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ABSTRACT & COMMENTARY
Synopsis: In sedentary women, 90% of all menstrual cycles were ovulatory, but in exercising women, only 45% were ovulatory. Of the remainder, 43% of cycles demonstrated luteal phase deficiency and 12% were anovulatory.
Source: De Souza MJ, et al. J Clin Endocrinol Metab 1998;83:4220-4232.
The purpose of this study was to determine menstrual cycle characteristics in women participating in moderate, recreational exercise who had regular menstrual cycle intervals. For three consecutive menstrual cycles, subjects collected daily urine samples for analysis of follicle stimulating hormone (FSH), estrone conjugates, pregnanediol-3-glucuronide, and creatinine. Urinary estrone is a metabolite of and marker for estradiol. Pregnanediol is a metabolite of and marker for progesterone. The 11 sedentary women and 24 recreational exercisers were similar in age, weight, gynecologic age, and menstrual cycle length. Despite regular menstrual cycle intervals of 28.8 days, 10% of sedentary women consistently had luteal phases that were less than 10 days and associated with decreased peak pregnanediol (< 3 mcg/mg creatinine). None of the sedentary women had anovulatory cycles. In comparison, recreational exercisers were more likely to display ovarian compromise (55%) than to meet criteria for ovulation (45%). In exercising women, energy availability was most decreased in those with anovulatory cycles. Menstrual interval was preserved in women with luteal phase deficiency because follicular phase lengths were longer when luteal phase durations were shorter. As a group, exercisers ran 17 miles a week and participated in five hours of other exercise weekly.
Is energy availability the prime regulator of reproductive function? At least two types of reproductive compromise are due to altered metabolism. Polycystic ovary syndrome is associated with excessive energy efficiency and a proclivity toward weight gain. In the absence of insulin resistance, which is primarily a function of excess weight, women with polycystic ovary morphology remain ovulatory.1 Thus, too much energy availability can lead to reproductive compromise and increase the risk of diabetes in women with "thrifty metabolism."
Most women who experience restricted energy availability develop reproductive compromise. The only exception might be women with polycystic ovary syndrome. This study demonstrated that even when the menstrual cycle interval is preserved, restricted energy availability due to moderate running and recreational exercise can compromise ovulatory function. This result is not entirely unanticipated, but it is alarming. What should we tell young women? Certainly, those attempting conception might want to reduce or even cease recreational running because the occurrence of regular cycles does not mean that ovulatory function is sufficient to support implantation. What about those not immediately interested in pregnancy? It is even more difficult to know what to say. Does luteal phase deficiency due to recreational exercise have long-term deleterious consequences such as reduced bone accretion? In a separate study, De Souza and associates found no decrement in bone density as long as estrogen levels were not diminished.2 Perhaps restricted energy availability confers protection against cardiovascular disease and cancer by reducing the "stress" of oxidative metabolism. If an exercising woman with regular menstrual cycles is not seeking pregnancy, it seems doubtful that her reproductive status would be an issue for the patient or physician. Thus, most reproductive compromise in exercising women is likely to escape clinical detection. Until deleterious consequences are revealed, and in the absence of oligomenorrhea or amenorrhea, it is prudent not to scare women by advising against exercise.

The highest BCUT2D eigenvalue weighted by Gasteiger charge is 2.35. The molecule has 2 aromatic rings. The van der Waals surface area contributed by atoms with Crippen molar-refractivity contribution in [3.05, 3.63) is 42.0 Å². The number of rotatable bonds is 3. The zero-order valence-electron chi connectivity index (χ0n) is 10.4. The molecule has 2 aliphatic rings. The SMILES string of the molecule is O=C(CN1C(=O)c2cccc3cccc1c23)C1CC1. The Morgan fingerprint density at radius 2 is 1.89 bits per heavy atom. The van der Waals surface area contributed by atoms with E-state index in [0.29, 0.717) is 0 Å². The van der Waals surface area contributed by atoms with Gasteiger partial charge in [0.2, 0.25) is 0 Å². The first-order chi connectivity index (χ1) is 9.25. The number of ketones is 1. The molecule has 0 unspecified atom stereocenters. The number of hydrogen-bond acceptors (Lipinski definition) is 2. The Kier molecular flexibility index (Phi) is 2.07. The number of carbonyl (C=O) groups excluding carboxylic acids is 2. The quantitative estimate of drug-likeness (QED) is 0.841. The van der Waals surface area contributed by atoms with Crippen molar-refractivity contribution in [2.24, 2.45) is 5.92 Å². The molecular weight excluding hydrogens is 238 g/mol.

1. Robinson S, et al. Clin Endocrinol (Oxf) 1993; 39:351-355.
2. De Souza MJ, et al. J Clin Endocrinol Metab 1997;82:2867-2876.